After searching a number of potentially good sites, many were ruled out due to being on private land, in nature reserves, too far from reasonable starting locations, and most frustrating of all some were good sites which didn’t have any parking areas!
We wanted to put on a compact event with a small amount of driving so this required sites that would not be too easy but present some good sport. Two sites were selected on the Mendips that were 6 ½ miles apart, this necessitated finding a new start with good parking facilities and hopefully not too many trees to mask the signals. The start selected was the car park for the Westhay Moor National Nature Reserve five miles south of Wedmore.
Station A, 6 ½ miles from the start was in a small copse of ash trees and other scrub which was located ¾ mile north of Cheddar. The aerial was a full wave dipole threaded over/through the trees and with a maximum height of 18 feet. There were several possible access points to this station, the shortest being from a bridleway leading from a large car parking area by a disused quarry. This gave a run-in of ½ mile to the station. Surprisingly a number of teams approached from Cheddar, the longest run in!
Two teams made their way to Station A first with Andy Collett arriving at a remarkable time of 14.36. Rupert who was operating the TX at station A said of Alan Simmons “I probably won't ever forget the image of Alan super-man diving through thick brambles to get his card to me while another contestant battled through the foliage behind”.
The other five teams made station B their first target. This station was located in a heavily wooded small valley 1 ½ miles south of Chew Valley lake and 10 miles from the start. Because the site was on the ‘screened’ side of the Mendips it was decided to deploy a large high aerial to ensure that a good signal would be heard at the start. The aerial was a dipole with each side being two wave lengths long. One leg across the valley was approximately 90’ foot above the ground. This had the effect of flooding the area with RF, and while putting a good signal to the start it made locating the TX rather difficult. The actual transmitter was located 150 feet from the valley floor and 30 feet from a meadow with a foot path; this was the shortest and easiest way in! Unfortunately the one event that I dreaded occurred, rain! During the previous day and evening an extraordinary 30 to 35 mm of rain fell turning the previous tractable surface into a ski slope! Because of the now slippy surface more frequent transmissions were given to try and draw teams towards the station. This worked well for teams on the right (Eastern) side of the valley, but unfortunately had the opposite effect for teams below on the footpath. Bill Pechey came straight up to the station during the fourth transmission, and walked straight past it! He returned during the fifth transmission and was the first station in.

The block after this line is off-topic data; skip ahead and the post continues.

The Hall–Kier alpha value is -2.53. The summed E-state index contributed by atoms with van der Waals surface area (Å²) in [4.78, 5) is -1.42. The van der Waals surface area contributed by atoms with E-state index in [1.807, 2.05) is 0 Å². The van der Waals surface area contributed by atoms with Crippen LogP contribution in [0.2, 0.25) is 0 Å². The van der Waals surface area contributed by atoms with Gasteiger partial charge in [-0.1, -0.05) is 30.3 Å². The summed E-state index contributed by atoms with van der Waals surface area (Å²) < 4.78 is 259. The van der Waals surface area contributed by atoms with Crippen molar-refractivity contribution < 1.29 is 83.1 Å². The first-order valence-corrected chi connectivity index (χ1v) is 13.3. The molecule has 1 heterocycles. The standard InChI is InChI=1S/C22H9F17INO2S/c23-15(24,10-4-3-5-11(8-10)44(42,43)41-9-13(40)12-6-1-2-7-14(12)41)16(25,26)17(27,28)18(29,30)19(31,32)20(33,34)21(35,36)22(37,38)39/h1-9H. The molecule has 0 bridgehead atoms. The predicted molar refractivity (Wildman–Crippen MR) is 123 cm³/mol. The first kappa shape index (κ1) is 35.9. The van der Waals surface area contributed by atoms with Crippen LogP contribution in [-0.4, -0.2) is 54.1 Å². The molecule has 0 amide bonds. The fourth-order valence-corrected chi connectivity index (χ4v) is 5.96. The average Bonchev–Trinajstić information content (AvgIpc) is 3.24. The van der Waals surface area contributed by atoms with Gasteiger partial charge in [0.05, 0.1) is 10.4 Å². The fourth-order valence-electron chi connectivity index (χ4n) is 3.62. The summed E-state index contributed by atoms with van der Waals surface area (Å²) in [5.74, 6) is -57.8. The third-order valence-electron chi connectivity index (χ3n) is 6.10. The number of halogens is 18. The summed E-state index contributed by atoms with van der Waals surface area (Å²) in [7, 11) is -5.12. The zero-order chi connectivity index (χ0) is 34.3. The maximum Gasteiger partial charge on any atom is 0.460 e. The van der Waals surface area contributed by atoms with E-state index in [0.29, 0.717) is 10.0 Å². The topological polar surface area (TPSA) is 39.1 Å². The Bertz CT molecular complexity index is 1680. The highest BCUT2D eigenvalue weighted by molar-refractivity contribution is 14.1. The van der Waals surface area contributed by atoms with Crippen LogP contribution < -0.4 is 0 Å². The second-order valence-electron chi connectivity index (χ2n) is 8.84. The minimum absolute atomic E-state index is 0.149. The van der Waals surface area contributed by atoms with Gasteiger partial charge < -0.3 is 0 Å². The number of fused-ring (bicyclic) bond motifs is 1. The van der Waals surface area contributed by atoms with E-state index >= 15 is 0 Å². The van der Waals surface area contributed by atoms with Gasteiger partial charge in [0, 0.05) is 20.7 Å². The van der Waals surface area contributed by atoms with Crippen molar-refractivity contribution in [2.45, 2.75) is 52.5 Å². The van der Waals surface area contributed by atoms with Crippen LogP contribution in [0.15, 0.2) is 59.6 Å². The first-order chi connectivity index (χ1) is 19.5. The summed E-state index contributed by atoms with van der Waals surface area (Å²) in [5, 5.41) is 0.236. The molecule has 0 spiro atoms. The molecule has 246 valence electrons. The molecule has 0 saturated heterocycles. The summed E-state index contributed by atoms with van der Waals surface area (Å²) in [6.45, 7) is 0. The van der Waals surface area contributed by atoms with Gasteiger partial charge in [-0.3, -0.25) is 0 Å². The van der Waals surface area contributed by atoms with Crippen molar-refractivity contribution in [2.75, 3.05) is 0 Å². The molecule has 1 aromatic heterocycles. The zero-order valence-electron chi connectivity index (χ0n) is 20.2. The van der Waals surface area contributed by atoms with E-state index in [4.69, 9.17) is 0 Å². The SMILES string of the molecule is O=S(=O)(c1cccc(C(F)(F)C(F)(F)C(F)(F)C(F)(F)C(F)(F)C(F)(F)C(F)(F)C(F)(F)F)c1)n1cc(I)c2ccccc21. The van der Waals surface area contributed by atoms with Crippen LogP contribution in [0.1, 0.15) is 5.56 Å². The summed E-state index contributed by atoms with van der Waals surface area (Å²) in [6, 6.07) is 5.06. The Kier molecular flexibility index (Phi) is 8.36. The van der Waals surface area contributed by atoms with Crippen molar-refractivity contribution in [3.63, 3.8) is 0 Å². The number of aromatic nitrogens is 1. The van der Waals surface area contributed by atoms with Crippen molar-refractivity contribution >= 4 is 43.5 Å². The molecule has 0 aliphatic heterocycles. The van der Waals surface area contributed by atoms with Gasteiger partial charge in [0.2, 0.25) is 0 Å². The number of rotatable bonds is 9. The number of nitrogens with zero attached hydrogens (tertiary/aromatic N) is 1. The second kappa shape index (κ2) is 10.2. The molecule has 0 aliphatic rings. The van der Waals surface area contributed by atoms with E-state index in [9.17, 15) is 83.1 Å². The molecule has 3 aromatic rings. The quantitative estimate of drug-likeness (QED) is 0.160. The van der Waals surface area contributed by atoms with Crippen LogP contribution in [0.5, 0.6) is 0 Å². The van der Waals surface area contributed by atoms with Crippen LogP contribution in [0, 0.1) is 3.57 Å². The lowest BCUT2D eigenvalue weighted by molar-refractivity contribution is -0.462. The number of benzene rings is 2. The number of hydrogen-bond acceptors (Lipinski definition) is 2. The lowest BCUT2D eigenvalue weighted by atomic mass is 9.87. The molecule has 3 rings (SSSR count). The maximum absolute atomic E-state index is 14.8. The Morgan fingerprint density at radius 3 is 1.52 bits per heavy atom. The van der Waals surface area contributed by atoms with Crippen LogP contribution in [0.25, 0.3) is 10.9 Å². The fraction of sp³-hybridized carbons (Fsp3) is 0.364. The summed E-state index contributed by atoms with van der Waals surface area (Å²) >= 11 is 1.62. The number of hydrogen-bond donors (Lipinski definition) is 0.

Having experienced the frustration of waiting 15 minutes between transmissions during other events, it was decided prior to this event to make the maximum wait 10 minutes between transmissions and in practice this was reduced considerably at times.
All seven teams found both stations within six minutes of each other. Congratulations to Chris Plummer for finding both stations by 16:16:53. Thank you to all teams that took part, it is hard to maintain motivation for Q8 and especially for most teams having to travel halfway across the country to compete.
|Position||Competitor||Finish||Time A||Time B|